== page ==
Tool to decode/encode with ASCII85 (or Base85) is a coding system similar to base64, using 5 ASCII characters to code 4 bytes. ASCII 85 encoding is used in PDF file format for example.
ASCII85 Encoding - dCode
Tag(s) : Character Encoding
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Example: The message DCODE is encoded 01000100 01000011 01001111 01000100 01000101 (ASCII 8-bit encoding)
The binary string is then split every 32 bits (4 bytes)
Example: 01000100010000110100111101000100 (base2) = 1145261892 (base10) and 01000101000000000000000000000000 (base2) = 1157627904 (base10) (filled with 3 null characters = 24 times 0 to get 32 bits)
Numbers obtained are then converted to base 85.
Example: 1145261892 (base10) = [21,79,73,64,27] (base85) and 1157627904 (base10) = [22,15,0,26,69] (base85)
Each value in base 85 is replaced by an ASCII character of code (value+33)
Example: The encrypted message is 6pja<70
There could be some final null characters ASCII(0), that can be deleted (it corresponds to the previously added null characters)
The decryption start by splitting the text into groups of 5 characters (if the tuple is not 5-character long, it is filled with u)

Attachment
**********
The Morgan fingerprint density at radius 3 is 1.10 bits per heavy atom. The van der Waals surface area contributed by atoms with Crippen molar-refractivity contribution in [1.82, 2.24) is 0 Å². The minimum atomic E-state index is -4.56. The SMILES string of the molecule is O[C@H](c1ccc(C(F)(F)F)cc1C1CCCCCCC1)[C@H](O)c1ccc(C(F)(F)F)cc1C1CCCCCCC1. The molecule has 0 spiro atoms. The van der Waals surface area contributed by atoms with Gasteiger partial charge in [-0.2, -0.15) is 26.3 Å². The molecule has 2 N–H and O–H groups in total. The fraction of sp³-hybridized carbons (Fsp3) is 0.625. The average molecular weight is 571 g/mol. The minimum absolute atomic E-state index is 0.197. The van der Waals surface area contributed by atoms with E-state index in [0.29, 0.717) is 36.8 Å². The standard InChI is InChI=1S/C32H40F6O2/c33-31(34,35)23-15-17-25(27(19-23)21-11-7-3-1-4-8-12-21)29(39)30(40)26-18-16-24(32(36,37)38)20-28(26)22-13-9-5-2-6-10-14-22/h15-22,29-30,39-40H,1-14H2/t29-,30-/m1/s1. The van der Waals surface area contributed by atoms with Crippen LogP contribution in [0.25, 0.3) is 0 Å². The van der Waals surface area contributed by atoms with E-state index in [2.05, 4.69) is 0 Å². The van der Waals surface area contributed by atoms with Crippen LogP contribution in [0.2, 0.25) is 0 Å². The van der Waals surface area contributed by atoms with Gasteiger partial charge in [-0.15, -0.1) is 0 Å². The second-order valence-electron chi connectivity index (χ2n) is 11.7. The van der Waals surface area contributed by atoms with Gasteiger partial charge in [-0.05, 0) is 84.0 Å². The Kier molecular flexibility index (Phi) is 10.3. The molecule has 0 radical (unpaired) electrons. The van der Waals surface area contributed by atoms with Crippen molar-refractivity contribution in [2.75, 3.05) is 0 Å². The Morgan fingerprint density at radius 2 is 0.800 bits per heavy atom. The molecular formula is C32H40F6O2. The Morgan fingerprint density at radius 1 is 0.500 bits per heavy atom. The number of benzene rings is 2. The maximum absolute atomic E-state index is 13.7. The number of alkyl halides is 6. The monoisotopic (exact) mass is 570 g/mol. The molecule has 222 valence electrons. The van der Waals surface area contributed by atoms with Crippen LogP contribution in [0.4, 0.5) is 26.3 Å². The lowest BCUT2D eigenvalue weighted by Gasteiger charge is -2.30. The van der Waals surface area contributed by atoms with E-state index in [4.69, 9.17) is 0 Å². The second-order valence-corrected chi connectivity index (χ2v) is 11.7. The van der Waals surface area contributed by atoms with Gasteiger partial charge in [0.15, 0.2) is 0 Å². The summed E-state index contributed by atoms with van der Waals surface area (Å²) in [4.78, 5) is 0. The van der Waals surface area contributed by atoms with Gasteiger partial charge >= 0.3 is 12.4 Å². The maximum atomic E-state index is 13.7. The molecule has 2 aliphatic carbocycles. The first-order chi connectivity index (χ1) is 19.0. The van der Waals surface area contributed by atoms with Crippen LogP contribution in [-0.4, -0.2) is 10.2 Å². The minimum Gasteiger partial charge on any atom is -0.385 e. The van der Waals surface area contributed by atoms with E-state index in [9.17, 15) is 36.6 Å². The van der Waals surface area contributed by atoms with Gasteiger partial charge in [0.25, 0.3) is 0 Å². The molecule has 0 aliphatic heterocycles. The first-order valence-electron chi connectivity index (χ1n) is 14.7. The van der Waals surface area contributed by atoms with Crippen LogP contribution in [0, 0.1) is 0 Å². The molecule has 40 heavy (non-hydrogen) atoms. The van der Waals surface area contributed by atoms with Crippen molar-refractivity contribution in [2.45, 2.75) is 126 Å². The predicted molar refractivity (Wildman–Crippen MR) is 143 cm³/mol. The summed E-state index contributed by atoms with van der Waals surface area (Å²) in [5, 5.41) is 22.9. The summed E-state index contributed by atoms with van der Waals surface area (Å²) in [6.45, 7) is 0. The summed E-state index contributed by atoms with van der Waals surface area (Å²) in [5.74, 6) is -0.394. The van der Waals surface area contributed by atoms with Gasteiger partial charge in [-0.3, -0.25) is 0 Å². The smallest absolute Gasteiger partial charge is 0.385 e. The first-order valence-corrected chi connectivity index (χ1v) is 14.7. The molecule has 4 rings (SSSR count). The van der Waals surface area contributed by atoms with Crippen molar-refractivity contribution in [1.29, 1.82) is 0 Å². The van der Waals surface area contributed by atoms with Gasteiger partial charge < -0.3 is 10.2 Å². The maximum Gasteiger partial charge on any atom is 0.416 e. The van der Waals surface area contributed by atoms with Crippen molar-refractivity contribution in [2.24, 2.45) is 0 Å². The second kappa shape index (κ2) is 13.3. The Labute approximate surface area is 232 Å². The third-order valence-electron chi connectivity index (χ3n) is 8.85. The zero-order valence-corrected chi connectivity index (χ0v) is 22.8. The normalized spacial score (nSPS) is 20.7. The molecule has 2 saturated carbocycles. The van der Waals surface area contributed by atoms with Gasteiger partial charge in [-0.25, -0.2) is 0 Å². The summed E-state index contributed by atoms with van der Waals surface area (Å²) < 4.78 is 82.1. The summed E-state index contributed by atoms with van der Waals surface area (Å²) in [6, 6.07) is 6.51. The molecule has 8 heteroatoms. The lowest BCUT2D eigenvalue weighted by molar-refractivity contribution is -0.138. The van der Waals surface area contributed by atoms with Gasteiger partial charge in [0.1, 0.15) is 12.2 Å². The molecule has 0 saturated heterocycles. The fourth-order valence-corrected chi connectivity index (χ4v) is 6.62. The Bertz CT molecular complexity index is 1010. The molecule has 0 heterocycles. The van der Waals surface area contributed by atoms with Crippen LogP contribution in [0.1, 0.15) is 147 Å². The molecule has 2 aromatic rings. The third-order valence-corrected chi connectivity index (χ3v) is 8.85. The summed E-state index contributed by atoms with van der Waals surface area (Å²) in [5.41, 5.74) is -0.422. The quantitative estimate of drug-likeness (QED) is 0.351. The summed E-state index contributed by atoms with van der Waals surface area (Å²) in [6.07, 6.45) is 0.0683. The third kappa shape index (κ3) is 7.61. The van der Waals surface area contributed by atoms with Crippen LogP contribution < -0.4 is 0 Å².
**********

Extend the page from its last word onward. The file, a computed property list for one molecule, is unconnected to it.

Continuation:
Example: The message 6pja<70 is split into 6pja< and 70 (that is treated as 70uuu)
Example: 6pja< = 54,112,106,97,60 (ASCII codes), -33 => 21,79,73,64,27
Example: 70uuu = 55,48,117,117,117 (ASCII codes), -33 => 22,15,84,84,84
Every tuple of 5 numbers is then considered as a unique number written in base 85, and converted to base 2.
Example: [21,79,73,64,27] (base85) = 01000100010000110100111101000100 (base2)
Example: [22,15,84,84,84] (base85) = 01000101000010010101011000000101 (base2)
Example: 01000100 01000011 01001111 01000100 01000101 (00001001 01010110 00000101) = DCODE (ASCII 8bit encoding).
The message uses only ASCII characters of codes 33 to 117 with sometimes spaces, carriage return, but also characters y and z.
The message begins with <~ and ends with ~> (variant Adobe)
the message begins with xbtoa Begin and ends with xbtoa End (variant BTOA)
Adobe Base85 is used in PDF files, it begins with <~ and ends with ~> and authorizes z exception.
The character z is used (even if it is not in the character list) to indicate a group of 0, this trick allows reducing the size of the message. (used in Adobe and BTOA variants)
The character y is used to indicate a group of spaces. (not compatible with Adobe)
ASCII85 code was created around 1990 by Paul E. Rutter.